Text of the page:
Vanadium carbide is the inorganic compound with the formula VC. It is an extremely hard refractory ceramic material. With a hardness of 9-9.5 Mohs, it is possibly the hardest metal-carbide known. It is of interest because it is prevalent in vanadium metal and alloys.
|Molar mass||62.953 g/mol|
|Appearance||refractory black cubic crystals|
|Melting point||2,810 °C (5,090 °F; 3,080 K)|
|Fm3m, No. 225|
Except where otherwise noted, data are given for materials in their standard state (at 25 °C [77 °F], 100 kPa).
|what is ?)(|
Structure and preparationEdit
Being isomorphous with vanadium monoxide, it crystallizes in the rock salt structure. Because VC and VO are miscible, samples of VC typically contain an impurity of the oxide. It is produced by heating vanadium oxides with carbon at around 1000 °C. Vanadium carbide can be formed in the (111) orientation, when formed by radio frequency magnetron sputtering. Although VC is thermodynamically stable, it converts to V2C at higher temperatures.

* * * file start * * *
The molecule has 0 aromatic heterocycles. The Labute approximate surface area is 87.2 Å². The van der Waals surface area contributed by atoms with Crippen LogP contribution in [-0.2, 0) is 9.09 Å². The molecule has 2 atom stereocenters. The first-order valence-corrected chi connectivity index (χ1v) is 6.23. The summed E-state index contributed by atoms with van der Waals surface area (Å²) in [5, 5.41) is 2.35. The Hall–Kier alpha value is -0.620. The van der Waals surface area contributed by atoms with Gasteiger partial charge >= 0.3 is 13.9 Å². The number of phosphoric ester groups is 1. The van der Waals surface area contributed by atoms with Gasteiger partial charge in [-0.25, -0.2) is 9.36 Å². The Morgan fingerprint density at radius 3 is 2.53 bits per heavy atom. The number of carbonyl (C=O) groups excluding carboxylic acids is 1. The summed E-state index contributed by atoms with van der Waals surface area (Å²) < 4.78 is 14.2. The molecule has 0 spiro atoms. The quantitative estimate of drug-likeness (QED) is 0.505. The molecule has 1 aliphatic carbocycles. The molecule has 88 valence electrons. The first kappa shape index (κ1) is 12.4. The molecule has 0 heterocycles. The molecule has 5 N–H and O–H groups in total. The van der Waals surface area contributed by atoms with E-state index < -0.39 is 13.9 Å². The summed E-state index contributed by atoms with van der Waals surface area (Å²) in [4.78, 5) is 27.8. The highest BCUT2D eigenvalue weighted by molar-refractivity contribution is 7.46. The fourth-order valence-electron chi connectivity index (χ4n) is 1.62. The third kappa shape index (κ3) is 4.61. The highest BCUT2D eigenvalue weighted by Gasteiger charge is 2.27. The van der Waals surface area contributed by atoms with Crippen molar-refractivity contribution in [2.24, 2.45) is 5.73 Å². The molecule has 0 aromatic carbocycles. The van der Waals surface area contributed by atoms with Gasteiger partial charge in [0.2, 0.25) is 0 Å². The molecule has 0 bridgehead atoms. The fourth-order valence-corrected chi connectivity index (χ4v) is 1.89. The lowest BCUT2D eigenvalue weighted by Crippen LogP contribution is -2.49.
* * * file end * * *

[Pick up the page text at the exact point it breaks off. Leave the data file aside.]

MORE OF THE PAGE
Vanadium Carbide has an elastic modulus of approximately 380 GPa.
- Lide, David R. (1998), Handbook of Chemistry and Physics (87 ed.), Boca Raton, FL: CRC Press, pp. 4–93, ISBN 0-8493-0594-2
- "Ceramic and Cermet Composite Powders - PPM Ltd". Archived from the original on 11 September 2016. Retrieved 13 September 2016.
- Günter Bauer, Volker Güther, Hans Hess, Andreas Otto, Oskar Roidl, Heinz Roller, Siegfried Sattelberger "Vanadium and Vanadium Compounds" in Ullmann's Encyclopedia of Industrial Chemistry, 2005, Wiley-VCH, Weinheim. doi:10.1002/14356007.a27_367
- Hannink, R.; Murry, M. (1974). "Elastic moduli measurements of some cubic transition metal carbides and alloyed carbides". Material Science. 9: 223-228.
|This inorganic compound–related article is a stub. You can help Wikipedia by expanding it.|